“Behind the shop the Chuck-A-Sangs reared pigeons and poultry, and so I was introduced to husbandry. A stage was built behind the coops – weightlifting/bodybuilding was introduced with a team of the neighbourhood waifs vying individually, in fierce competition in any activity that instigated betting, to augment meagre pocket money and earnings. The clashes included dominoes, trup, poker, brag for money, bicycle and foot races. The gamesmanship taught were early lessons in my teenage years among bigger bullies and fanatic ball buridees, all enhancing and expanding my teen years.
“Many mornings we rode at dawn to the Camp St Sea Wall for a game of football – had a swim if the tide was in – and returned home in time for school and work. Murray St was our Hell’s Kitchen. A motley crew that called each other by false names, which reflected our character, race, idiosyncrasies and disabilities, all taken in good stride, with fistic fights every so often. Life’s lessons teaching street smarts, that in later years made us ‘icons’ in our respective fields and professions.
“In 1953, the elder ruffians left to seek work on the cattle ranches in Rupununi – without success – and actually walked back, discarding all their personal belongings to survive the hazards of the cattle trail. Of course my eagerness to leave school for this adventure was unacceptable to my parents, and I was so relieved at their safe return, with barely their shirts on their backs.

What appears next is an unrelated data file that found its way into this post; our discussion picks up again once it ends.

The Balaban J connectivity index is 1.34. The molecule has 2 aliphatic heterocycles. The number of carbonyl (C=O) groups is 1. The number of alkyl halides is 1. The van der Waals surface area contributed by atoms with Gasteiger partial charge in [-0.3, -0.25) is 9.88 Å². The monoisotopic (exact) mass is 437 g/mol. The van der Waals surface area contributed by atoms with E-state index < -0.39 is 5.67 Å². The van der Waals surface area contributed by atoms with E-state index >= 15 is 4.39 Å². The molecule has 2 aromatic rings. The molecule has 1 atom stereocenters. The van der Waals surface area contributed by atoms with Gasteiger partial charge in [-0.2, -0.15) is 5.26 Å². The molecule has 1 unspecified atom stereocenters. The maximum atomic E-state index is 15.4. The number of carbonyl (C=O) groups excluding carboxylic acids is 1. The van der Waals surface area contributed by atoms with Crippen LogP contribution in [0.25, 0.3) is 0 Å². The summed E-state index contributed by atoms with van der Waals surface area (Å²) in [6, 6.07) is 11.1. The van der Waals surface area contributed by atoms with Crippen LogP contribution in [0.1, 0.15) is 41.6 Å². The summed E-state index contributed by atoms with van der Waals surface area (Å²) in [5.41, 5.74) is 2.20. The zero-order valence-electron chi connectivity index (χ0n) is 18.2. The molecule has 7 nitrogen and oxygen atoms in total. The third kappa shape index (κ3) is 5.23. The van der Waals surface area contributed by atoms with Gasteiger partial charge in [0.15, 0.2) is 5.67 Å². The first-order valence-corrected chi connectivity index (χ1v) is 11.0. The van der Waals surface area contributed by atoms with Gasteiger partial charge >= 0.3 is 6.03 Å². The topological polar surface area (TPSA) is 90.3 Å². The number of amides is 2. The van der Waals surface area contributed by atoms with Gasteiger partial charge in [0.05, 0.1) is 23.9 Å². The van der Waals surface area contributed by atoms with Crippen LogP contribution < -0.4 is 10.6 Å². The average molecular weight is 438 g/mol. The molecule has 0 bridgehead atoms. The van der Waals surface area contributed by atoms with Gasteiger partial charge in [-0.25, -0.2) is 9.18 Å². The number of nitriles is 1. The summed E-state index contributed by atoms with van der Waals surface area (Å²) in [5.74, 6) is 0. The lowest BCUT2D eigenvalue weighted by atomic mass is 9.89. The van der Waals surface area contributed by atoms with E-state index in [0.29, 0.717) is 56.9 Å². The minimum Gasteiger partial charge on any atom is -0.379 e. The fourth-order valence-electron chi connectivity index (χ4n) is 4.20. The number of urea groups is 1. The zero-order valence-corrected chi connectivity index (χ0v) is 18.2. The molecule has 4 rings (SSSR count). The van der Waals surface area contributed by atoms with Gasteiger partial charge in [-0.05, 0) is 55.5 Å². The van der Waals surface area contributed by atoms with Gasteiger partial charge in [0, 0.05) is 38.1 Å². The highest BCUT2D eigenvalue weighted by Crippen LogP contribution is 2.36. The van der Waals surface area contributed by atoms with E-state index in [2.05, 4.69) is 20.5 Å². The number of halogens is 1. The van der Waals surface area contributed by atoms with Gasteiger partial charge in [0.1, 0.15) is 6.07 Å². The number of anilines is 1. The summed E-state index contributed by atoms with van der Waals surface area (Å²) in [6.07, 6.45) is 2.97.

“The neighbourhood was an orchard – profuse huge mango trees next door – that seemed to bear perennially, and I had a better pelt than Charlie Stayers. The Houstons opposite, had 2 sapodilla trees and it was regular competition between me, the yawarries, bats, birds and other two-footed denizens who trespassed into my territory. The Taitts in the next block had also several sapodilla and mango trees, and it took a good half hour to harvest your daily 6 o’clock fruit breakfast, which included also dungs, papaws, tamarind, golden and star apple.Under the huge fruit trees the yards were bare – grass na grow, swept dutch clean daily – and so cricket bat and ball were our Test match clashes, preparing us for national games by the time we reached long pants. Wood gun and slingshots were our AK47s, while ya can buy a cigarette for a cent, and learn to smoke playing ‘big man.’